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In Video #5 (Videos #1-#4 were shown in our first Booth post) Gettysburg Licensed Battlefield Guide Mike Kanazawich tells us that after breakfast at the National Hotel the morning of April 14, 1865, John Wilkes Booth arrived at Ford’s Theater to pick up his mail. Booth will be informed that President Lincoln will visit the theater that night. This view was taken facing southeast to northeast at approximately 10:15 AM on Saturday, July 18, 2009.

After owner John Ford discovered that President Lincoln would be attending Ford’s Theatre that evening, he quickly had handbills printed up. He wanted the handbills distributed quickly in order to attract a large audience on what had been anticipated to be a not very well attended Good Friday evening performance. Click on the above picture to see the handbill in its entirety. This handbill is courtesy of the Library of Congress.

Licensed Battlefield Guide Mike Kanazawich is standing at the corner of 6th Street (top left to bottom right) and C Street (where the single gray/silver car is on the right). The stable of James W. Pumphrey was in the background on a site now occupied by the District of Columbia Court of Appeals. After hearing that Lincoln would be attending Ford’s Theatre that evening, Booth arrived at Pumphrey’s Stable in order to rent a fast horse. This view was taken facing northeast at approximately 10:00 AM on Saturday, July 18, 2009.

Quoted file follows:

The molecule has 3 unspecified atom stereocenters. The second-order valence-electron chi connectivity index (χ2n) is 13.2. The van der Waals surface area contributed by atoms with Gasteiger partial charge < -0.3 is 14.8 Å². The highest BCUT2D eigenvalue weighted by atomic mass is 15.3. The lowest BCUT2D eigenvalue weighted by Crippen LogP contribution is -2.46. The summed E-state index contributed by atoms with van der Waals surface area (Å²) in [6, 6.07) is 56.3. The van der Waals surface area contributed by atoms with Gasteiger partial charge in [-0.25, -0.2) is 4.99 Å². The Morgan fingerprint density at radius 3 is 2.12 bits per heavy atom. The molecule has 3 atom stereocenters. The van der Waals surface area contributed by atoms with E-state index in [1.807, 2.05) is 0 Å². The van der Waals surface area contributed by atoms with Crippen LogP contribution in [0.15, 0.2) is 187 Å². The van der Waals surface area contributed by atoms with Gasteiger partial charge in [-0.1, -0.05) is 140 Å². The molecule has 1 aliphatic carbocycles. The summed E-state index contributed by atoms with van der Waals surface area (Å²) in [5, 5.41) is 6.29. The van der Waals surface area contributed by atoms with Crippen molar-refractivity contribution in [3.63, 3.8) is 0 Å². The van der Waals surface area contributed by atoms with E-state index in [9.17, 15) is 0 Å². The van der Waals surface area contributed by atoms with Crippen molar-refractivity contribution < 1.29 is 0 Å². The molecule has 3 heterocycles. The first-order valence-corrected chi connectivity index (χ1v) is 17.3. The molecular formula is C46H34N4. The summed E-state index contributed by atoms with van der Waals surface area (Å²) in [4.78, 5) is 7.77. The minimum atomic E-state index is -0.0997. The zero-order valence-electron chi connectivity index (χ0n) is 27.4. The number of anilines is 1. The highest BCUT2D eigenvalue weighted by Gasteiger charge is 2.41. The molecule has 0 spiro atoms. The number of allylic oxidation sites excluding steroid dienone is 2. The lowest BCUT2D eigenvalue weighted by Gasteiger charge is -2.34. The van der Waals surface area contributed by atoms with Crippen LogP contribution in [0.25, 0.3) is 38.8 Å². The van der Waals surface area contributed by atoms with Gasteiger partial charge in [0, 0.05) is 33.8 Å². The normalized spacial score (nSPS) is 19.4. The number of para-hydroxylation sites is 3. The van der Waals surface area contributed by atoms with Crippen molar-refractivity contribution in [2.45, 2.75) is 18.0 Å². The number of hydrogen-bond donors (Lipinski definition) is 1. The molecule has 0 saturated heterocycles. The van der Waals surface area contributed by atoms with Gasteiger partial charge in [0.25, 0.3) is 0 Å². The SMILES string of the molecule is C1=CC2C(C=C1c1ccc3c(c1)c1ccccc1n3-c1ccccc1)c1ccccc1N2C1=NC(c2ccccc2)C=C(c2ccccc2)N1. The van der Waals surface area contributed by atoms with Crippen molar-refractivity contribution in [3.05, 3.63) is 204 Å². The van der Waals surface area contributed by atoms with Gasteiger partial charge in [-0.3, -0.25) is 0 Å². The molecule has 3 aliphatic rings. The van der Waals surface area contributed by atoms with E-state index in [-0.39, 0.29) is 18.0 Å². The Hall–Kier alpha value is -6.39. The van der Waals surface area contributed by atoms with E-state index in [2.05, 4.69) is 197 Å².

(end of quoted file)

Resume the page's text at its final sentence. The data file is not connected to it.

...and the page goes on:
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In Video #6 Licensed Battlefield Guide Mike Kanazawich relates how John Wilkes Booth returned to his residence at the National Hotel from Ford’s Theater after hearing that Lincoln will be there that night. Booth rented a fast horse from James Pumphreys Stable. Mike provides a detailed description of the horse. This view was taken facing northeast at approximately 10:15 AM on Saturday, July 18, 2009.

The Willard Hotel is the large building in the background, located at the corner of 14th Street and Pennsylvania Avenue. The Treasury Department is in the building in the far left background. On the other side (far side) of the Treasury Department is the White House (not pictured in this view). This view was taken facing northwest at approximately 10:15 AM on Saturday, July 18, 2009.